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C# GetHashCode String Implementation

This C# article examines the string GetHashCode method in the .NET Framework.

GetHashCode implements hashing in the .NET Framework.

We look at the string GetHashCode virtual method implementation. This method is located in mscorlib. It uses unsafe code to compute well-distributed hash codes.


And: Hash codes are used in Dictionary instances and other associative collections.

Example. Initially we look at a disassembled version of the intermediate language instructions that form the GetHashCode override method in the System.String type. This method is located in the mscorlib assembly.

And: It is invoked in every program that uses a Dictionary or Hashtable collection using C# or VB.NET.

Note: It uses several magic constants and low-level pointer arithmetic to achieve its performance requirement.

String GetHashCode method implementation: C#

[ReliabilityContract(Consistency.WillNotCorruptState, Cer.MayFail)]
public override unsafe int GetHashCode()
    fixed (char* str = this)
	char* chPtr = str;
	int num = 352654597;
	int num2 = num;
	int* numPtr = (int*)chPtr;
	for (int i = this.Length; i > 0; i -= 4)
	    num = (((num << 5) + num) + (num >> 27)) ^ numPtr[0];
	    if (i <= 2)
	    num2 = (((num2 << 5) + num2) + (num2 >> 27)) ^ numPtr[1];
	    numPtr += 2;
	return (num + (num2 * 1566083941));

The method is decorated with the unsafe keyword, which signals that it can use lower-level instructions such as pointer arithmetic. The unsafe keyword also must be allowed with a special compiler flag in the .NET Framework.

Note: Using the unsafe keyword also has higher security demands on executables. The built-in GetHashCode method avoids these problems.

The fixed keyword is used in GetHashCode. It indicates the char* pointer that is assigned to the string 'this' must not be moved by the garbage collector during any possible collections while the fixed block is executing.

Note: Once you apply the fixed keyword to the context, you can use pointer arithmetic on the string's internal character vector.


Unrolled loop body. The method body uses an advanced and hard-to-read optimization called loop unwinding or loop unrolling. This is a technique that can skip several places ahead on each loop iteration, rather than just a single place.

Bit manipulations. The loop body uses the >> and << operators in several places and this operation does a bitwise manipulation that shifts the bits left or right. By shifting bits in a hash computation, you can avoid funneling.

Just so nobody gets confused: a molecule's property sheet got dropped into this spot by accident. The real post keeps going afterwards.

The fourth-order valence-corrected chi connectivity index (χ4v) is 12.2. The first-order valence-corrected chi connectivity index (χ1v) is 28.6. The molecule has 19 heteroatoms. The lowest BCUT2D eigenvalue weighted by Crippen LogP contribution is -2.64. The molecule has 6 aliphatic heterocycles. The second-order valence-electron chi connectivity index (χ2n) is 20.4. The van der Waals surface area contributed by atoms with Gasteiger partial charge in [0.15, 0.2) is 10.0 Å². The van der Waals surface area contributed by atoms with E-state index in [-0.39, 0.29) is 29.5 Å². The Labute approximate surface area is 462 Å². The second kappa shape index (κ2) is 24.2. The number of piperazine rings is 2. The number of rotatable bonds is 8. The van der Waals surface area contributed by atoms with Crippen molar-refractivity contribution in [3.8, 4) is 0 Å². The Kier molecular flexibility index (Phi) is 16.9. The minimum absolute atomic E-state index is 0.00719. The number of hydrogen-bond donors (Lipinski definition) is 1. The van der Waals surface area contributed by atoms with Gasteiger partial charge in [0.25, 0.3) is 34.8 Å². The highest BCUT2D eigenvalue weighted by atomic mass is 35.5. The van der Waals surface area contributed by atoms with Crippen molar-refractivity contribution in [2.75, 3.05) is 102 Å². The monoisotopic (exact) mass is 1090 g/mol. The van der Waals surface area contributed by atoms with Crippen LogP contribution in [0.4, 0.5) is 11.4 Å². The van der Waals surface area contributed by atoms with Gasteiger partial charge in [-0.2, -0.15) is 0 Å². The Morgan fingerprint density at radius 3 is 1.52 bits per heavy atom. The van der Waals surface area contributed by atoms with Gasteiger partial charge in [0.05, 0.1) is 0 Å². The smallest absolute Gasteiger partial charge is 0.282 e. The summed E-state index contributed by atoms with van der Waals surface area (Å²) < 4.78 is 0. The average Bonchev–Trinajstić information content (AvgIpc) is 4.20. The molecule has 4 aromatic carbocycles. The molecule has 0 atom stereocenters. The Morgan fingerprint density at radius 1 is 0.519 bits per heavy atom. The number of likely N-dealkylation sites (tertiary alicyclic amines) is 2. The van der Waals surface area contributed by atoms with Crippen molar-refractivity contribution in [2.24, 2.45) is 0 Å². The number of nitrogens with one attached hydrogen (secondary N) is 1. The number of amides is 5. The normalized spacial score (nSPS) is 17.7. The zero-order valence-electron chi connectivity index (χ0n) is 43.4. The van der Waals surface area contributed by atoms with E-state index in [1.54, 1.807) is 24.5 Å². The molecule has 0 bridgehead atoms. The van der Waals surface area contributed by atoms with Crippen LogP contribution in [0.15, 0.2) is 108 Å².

Note: This is where the computations made later erase those made previously, reducing the hash code distribution.


Performance. The GetHashCode method here is virtual and this incurs a small performance overhead. Often the optimizations applied by the Microsoft .NET Framework team cancel out this inefficiency.

For this reason, trying to loop over a string will often be much slower than the built-in GetHashCode. In implementations where the hash computation performance is similar, the method shown often has better distributions.

And: This makes the resulting hash tables (Dictionary) that use the built-in method faster.

Discussion. If you look in the annotated edition of "The C# Programming Language", you can find the entries for "Unsafe keyword" and "Bugs" indexed together. Unsafe code is likely to cause errors.

Therefore: You should be reluctant to implement a custom GetHashCode method using unsafe code unless you really need to.

Correction: This article previously had an error in the section on bit manipulations. Bret Mulvey wrote in with the correct information.

IEqualityComparer. You can use IEqualityComparer to specify to the generic types in the .NET Framework how they should compare items and compute identity numbers for hash tables. This allows you to customize the hash code based on your specific data.


Summary. GetHashCode is implemented on the System.String type. It is called when we use a Hashtable or Dictionary with string keys. It has unsafe code that uses pointer arithmetic, bit shifting and an unwound loop.